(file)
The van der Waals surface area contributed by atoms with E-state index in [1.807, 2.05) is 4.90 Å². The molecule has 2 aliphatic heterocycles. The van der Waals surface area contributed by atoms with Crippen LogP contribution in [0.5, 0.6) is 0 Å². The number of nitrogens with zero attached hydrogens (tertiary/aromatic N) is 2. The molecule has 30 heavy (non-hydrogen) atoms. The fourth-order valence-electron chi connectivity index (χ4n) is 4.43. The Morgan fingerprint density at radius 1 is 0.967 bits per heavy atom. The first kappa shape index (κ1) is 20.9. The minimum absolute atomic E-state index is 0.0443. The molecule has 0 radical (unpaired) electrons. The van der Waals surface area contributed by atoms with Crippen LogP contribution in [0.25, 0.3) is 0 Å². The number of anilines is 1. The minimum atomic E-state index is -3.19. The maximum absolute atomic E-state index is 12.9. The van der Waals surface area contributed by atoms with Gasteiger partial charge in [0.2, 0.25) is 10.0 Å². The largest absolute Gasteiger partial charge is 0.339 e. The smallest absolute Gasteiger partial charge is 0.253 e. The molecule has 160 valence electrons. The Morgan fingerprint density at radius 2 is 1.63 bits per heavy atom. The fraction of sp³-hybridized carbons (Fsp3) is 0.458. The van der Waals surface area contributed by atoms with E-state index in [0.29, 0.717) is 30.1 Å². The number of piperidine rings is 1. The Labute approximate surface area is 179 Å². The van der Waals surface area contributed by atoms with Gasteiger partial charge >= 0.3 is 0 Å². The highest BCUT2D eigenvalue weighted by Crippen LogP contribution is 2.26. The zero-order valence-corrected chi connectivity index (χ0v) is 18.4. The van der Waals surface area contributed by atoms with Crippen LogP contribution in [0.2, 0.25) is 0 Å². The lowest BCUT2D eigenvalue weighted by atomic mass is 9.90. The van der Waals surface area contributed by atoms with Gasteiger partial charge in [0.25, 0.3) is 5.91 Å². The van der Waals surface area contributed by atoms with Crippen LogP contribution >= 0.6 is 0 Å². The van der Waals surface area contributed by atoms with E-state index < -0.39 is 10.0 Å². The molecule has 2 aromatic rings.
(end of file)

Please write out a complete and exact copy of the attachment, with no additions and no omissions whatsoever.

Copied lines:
The van der Waals surface area contributed by atoms with E-state index in [1.807, 2.05) is 4.90 Å². The molecule has 2 aliphatic heterocycles. The van der Waals surface area contributed by atoms with Crippen LogP contribution in [0.5, 0.6) is 0 Å². The number of nitrogens with zero attached hydrogens (tertiary/aromatic N) is 2. The molecule has 30 heavy (non-hydrogen) atoms. The fourth-order valence-electron chi connectivity index (χ4n) is 4.43. The Morgan fingerprint density at radius 1 is 0.967 bits per heavy atom. The first kappa shape index (κ1) is 20.9. The minimum absolute atomic E-state index is 0.0443. The molecule has 0 radical (unpaired) electrons. The van der Waals surface area contributed by atoms with Crippen LogP contribution in [0.25, 0.3) is 0 Å². The number of anilines is 1. The minimum atomic E-state index is -3.19. The maximum absolute atomic E-state index is 12.9. The van der Waals surface area contributed by atoms with Gasteiger partial charge in [0.2, 0.25) is 10.0 Å². The largest absolute Gasteiger partial charge is 0.339 e. The smallest absolute Gasteiger partial charge is 0.253 e. The molecule has 160 valence electrons. The Morgan fingerprint density at radius 2 is 1.63 bits per heavy atom. The fraction of sp³-hybridized carbons (Fsp3) is 0.458. The van der Waals surface area contributed by atoms with E-state index in [0.29, 0.717) is 30.1 Å². The number of piperidine rings is 1. The Labute approximate surface area is 179 Å². The van der Waals surface area contributed by atoms with Gasteiger partial charge >= 0.3 is 0 Å². The highest BCUT2D eigenvalue weighted by Crippen LogP contribution is 2.26. The zero-order valence-corrected chi connectivity index (χ0v) is 18.4. The van der Waals surface area contributed by atoms with Crippen LogP contribution in [0.2, 0.25) is 0 Å². The lowest BCUT2D eigenvalue weighted by atomic mass is 9.90. The van der Waals surface area contributed by atoms with Gasteiger partial charge in [0.25, 0.3) is 5.91 Å². The van der Waals surface area contributed by atoms with Crippen LogP contribution >= 0.6 is 0 Å². The van der Waals surface area contributed by atoms with E-state index < -0.39 is 10.0 Å². The molecule has 2 aromatic rings.